SANTA FE, N.M.– On Wednesday, Council Delegate Olin Kieyoomia (Coyote Canyon, Mexican Springs, Naschitti, Tohatchi, Bahastl’a’a’) went before the New Mexico Public Education Commission to advocate for the continuation of Middle College High School, a charter school under the Gallup-McKinley County Schools, which is located on the University of New Mexico – Gallup Campus.
Middle College High School was established in 2002 and is one of New Mexico’s first early college high school programs that allows high school students to simultaneously earn college credits while working toward their high school diplomas. Many students also attain an associate degree concurrently with their high school diploma, and prepares them to attend a four-year university or other college and vocational institutions.
Several months ago, the school was in jeopardy of closing due to several issues that included transportation and enrollment concerns. Administrators from the school ultimately reached out to Navajo Nation leadership for guidance to deter the school closure because nearly 50-percent of the student population is Native American, and mostly Navajo students. The Health, Education, and Human Services Committee received a report in May from school administrators regarding the concerns.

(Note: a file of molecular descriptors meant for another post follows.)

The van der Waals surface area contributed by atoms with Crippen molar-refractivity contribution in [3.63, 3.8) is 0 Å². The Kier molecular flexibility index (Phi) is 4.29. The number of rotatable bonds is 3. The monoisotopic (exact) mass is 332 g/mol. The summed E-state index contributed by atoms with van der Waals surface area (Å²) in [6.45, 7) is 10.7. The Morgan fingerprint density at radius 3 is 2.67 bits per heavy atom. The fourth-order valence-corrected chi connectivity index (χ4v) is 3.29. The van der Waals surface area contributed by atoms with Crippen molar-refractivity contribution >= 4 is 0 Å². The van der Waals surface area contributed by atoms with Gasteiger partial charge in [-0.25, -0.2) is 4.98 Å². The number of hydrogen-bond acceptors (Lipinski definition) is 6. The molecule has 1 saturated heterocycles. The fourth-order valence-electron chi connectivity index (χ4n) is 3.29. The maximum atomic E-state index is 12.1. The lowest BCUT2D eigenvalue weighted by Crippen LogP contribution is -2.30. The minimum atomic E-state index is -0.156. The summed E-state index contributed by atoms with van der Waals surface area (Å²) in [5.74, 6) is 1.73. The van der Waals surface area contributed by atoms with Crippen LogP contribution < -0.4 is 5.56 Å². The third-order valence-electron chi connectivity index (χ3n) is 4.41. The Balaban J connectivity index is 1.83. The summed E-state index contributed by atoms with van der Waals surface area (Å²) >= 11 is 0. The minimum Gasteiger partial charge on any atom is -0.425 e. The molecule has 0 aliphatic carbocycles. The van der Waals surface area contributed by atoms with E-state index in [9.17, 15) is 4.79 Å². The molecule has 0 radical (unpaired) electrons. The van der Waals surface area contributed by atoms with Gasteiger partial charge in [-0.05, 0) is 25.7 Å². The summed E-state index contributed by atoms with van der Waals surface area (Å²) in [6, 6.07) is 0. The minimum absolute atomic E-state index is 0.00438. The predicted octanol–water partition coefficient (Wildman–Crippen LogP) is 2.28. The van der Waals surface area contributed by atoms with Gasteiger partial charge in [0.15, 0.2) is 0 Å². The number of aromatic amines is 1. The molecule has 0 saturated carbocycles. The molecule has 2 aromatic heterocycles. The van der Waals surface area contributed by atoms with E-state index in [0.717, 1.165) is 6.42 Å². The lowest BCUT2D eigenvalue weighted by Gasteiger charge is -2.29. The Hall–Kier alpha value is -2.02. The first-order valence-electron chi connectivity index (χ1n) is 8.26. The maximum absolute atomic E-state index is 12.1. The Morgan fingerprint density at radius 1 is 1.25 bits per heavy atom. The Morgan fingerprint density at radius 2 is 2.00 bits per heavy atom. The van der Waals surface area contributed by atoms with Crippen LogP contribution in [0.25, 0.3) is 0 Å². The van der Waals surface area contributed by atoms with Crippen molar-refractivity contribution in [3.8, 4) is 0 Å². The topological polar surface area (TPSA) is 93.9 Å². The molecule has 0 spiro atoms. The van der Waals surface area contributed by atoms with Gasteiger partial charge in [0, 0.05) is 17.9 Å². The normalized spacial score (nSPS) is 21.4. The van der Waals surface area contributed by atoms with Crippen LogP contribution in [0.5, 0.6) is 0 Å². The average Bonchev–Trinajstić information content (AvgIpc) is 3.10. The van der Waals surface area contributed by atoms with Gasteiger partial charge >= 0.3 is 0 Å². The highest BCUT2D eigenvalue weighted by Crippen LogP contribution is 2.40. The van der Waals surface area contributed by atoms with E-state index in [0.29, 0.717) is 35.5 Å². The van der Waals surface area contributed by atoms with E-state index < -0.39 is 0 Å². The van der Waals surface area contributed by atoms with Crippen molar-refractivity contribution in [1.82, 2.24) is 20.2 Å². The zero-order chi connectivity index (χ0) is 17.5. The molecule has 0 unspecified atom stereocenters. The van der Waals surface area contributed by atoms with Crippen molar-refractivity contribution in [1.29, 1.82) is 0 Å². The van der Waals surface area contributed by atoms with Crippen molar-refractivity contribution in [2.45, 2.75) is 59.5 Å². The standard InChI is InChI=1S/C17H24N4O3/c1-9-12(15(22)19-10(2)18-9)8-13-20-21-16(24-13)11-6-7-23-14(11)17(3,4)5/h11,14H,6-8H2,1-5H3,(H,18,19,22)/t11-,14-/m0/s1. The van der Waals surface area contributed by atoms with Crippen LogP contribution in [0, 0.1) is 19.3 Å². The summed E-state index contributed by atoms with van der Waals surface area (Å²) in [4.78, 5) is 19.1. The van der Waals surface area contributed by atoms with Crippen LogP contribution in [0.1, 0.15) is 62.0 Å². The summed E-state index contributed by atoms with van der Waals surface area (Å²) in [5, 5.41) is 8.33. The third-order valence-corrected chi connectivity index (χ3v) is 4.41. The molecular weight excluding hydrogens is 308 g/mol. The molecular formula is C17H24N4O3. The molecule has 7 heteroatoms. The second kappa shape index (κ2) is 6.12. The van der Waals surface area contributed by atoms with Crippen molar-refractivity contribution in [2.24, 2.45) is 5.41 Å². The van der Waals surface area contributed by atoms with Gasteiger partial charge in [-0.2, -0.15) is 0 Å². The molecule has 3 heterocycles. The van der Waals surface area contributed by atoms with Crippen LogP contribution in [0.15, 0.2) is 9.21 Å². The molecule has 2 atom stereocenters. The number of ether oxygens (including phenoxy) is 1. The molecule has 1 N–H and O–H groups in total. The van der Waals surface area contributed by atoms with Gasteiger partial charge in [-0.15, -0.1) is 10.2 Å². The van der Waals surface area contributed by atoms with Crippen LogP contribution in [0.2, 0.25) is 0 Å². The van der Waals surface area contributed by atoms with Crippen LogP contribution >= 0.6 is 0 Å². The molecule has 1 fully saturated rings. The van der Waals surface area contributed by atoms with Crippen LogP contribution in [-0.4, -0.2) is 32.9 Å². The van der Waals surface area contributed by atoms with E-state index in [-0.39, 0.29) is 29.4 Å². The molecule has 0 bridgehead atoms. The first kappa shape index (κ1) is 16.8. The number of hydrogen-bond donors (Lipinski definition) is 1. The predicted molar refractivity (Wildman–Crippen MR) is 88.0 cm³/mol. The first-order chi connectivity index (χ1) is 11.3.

During Wednesday’s hearing, Delegate Kieyoomia was joined by parent representative for Middle College High School Sharlene Begay-Platero, in requesting the support of the commissioners to keep the school in operation for the benefit of many Navajo students.
On Sept. 13, the Naabik’iyátí’ Committee unanimously passed a resolution supporting the continuation of Middle College High School. Delegate Kieyoomia submitted the resolution to the commission as part of his testimony.
The New Mexico Public Education Commission voted 8-0 on Wednesday to extend Middle College High School for five years.
“This is a new beginning for Middle College High School and an opportunity for Navajo students to take advantage of everything the school has to offer and to achieve their educational goals. As Navajo leaders, in collaboration with public schools, we need to provide every opportunity to our youth to succeed in life and give back to their communities,” stated Delegate Kieyoomia.
He also thanked the parents of Middle College High School students for their support, as well as the school administrators, his Council colleagues, and the New Mexico Public Education Commissioners for acknowledging and recognizing the position of the Navajo Nation.